Unexplored Brazilian concert music

Seresta (Portuguese for forest), a rhapsody for piano and orchestra in three movements by Brazilian composer Camargo Guarnieri features the excellent pianist Olga Kopylova, with the Orquestra Sinfônica do Estado de São Paulo led by Isaac Karabtchevsky.

In three compact movements: Decidido (decisively), Sorumbático (somber), and Gingando (swaying), the composer achieves a multitude of colors in a densely-orchestrated work rich in unpredictable multi-tonal twists and turns, surprisingly inventive harmony, and, in the first and last of its sections unrelentingly-driving rhythmic pulsation.

A work by Guarnieri a largely unheralded composer outside his native Brazil, this composition and the others in this album provide an entrance into the world of a 20th century Latin American master. Guarnieri’s Paulista (São Paulo) roots define him aesthetically as Brazilian in his soul, yet European in intellect, his music deeply influenced by some of the French masters with whom he studied at the beginning of his career.

The two-movement Chôro (Portuguese for “cry”) for Bassoon and Orchestra affords Alexandre Silvério an opportunity to deftly shine as soloist in a composition that begins with a slow Calmo (calmly) and then breaks out into a rhythmically intricate Allegro that is immediately followed by the lengthier Chôro for Flute and Chamber Orchestra, a work-within–work in which the peerlessly musical flautist Cláudio Nascimento shares the musical heavy-lifting with his bassoonist colleague Silvério in a hauntingly moody composition evocative of an otherworldly Brazilian musical landscape.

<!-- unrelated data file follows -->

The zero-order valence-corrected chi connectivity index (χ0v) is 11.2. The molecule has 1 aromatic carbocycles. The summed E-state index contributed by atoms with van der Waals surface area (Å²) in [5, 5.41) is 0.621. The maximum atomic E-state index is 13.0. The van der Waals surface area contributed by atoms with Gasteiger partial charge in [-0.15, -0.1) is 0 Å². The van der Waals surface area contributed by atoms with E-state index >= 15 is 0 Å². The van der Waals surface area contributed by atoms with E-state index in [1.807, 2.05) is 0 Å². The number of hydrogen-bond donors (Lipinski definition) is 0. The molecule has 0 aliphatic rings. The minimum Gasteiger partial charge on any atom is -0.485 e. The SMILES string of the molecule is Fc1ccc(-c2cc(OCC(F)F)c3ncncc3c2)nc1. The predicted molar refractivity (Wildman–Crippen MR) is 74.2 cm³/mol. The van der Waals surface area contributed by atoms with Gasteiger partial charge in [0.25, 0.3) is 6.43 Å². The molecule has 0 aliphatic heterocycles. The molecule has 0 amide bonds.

Throughout these quintessentially Brazilian chôros the Orquestra Sinfônica do Estado de São Paulo, led by maestro Isaac Karabtchevsky proves the ideal partner, claiming stage center at moments, self-effacingly supportive at others.

Violinist Gavi Graton excels in the tri-partite Chôro for Violin and Orchestra, ostensibly the most concerto-like of all three of the works in the album. In the first and second movements the soloist asserts his presence from the very onset with his handling of Guarnieri’s expansively melodic lines, against which the chamber orchestra provides passages of quiet support often alternating with massive fortissimo outbursts. Graton then engages in an intricately rhythmic dialogue with the ensemble that leads the final movement of the work to a riotously concluding finale.

Naxos must again be saluted for its enterprising venture in the largely unexplored yet fertile field of Brazilian concert music.

Rafael de Acha